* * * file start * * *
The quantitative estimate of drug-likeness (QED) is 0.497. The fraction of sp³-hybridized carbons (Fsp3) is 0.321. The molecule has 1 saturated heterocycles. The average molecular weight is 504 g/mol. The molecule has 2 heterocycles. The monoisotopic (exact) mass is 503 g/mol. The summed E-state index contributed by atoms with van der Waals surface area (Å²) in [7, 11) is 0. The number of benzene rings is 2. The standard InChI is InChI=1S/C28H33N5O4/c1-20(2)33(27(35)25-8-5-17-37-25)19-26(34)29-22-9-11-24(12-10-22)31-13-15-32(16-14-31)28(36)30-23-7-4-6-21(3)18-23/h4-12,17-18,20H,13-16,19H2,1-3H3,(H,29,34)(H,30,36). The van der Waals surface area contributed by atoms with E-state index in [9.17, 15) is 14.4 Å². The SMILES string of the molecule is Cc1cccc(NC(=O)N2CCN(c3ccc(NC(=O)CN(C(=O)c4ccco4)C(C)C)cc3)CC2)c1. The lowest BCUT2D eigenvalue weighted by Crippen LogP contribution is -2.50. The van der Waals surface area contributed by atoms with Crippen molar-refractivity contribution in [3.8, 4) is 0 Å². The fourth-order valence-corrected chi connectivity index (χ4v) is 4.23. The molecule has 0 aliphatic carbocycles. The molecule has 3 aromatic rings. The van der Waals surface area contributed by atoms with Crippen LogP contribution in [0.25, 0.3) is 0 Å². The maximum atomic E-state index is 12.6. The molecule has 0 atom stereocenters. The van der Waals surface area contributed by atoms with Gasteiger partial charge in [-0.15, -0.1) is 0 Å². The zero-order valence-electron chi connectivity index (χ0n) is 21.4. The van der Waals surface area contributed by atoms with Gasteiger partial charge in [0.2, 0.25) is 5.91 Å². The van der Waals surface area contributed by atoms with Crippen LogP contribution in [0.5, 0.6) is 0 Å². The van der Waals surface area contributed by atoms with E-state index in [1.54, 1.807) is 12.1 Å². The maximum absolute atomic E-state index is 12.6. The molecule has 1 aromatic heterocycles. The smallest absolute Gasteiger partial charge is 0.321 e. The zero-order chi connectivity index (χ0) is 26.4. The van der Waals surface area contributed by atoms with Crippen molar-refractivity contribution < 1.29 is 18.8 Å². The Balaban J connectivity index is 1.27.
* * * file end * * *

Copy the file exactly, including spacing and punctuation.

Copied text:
The quantitative estimate of drug-likeness (QED) is 0.497. The fraction of sp³-hybridized carbons (Fsp3) is 0.321. The molecule has 1 saturated heterocycles. The average molecular weight is 504 g/mol. The molecule has 2 heterocycles. The monoisotopic (exact) mass is 503 g/mol. The summed E-state index contributed by atoms with van der Waals surface area (Å²) in [7, 11) is 0. The number of benzene rings is 2. The standard InChI is InChI=1S/C28H33N5O4/c1-20(2)33(27(35)25-8-5-17-37-25)19-26(34)29-22-9-11-24(12-10-22)31-13-15-32(16-14-31)28(36)30-23-7-4-6-21(3)18-23/h4-12,17-18,20H,13-16,19H2,1-3H3,(H,29,34)(H,30,36). The van der Waals surface area contributed by atoms with E-state index in [9.17, 15) is 14.4 Å². The SMILES string of the molecule is Cc1cccc(NC(=O)N2CCN(c3ccc(NC(=O)CN(C(=O)c4ccco4)C(C)C)cc3)CC2)c1. The lowest BCUT2D eigenvalue weighted by Crippen LogP contribution is -2.50. The van der Waals surface area contributed by atoms with Crippen molar-refractivity contribution in [3.8, 4) is 0 Å². The fourth-order valence-corrected chi connectivity index (χ4v) is 4.23. The molecule has 0 aliphatic carbocycles. The molecule has 3 aromatic rings. The van der Waals surface area contributed by atoms with Crippen LogP contribution in [0.25, 0.3) is 0 Å². The maximum atomic E-state index is 12.6. The molecule has 0 atom stereocenters. The van der Waals surface area contributed by atoms with Gasteiger partial charge in [-0.15, -0.1) is 0 Å². The zero-order valence-electron chi connectivity index (χ0n) is 21.4. The van der Waals surface area contributed by atoms with Gasteiger partial charge in [0.2, 0.25) is 5.91 Å². The van der Waals surface area contributed by atoms with Crippen LogP contribution in [0.5, 0.6) is 0 Å². The van der Waals surface area contributed by atoms with E-state index in [1.54, 1.807) is 12.1 Å². The maximum absolute atomic E-state index is 12.6. The molecule has 1 aromatic heterocycles. The smallest absolute Gasteiger partial charge is 0.321 e. The zero-order chi connectivity index (χ0) is 26.4. The van der Waals surface area contributed by atoms with Crippen molar-refractivity contribution < 1.29 is 18.8 Å². The Balaban J connectivity index is 1.27.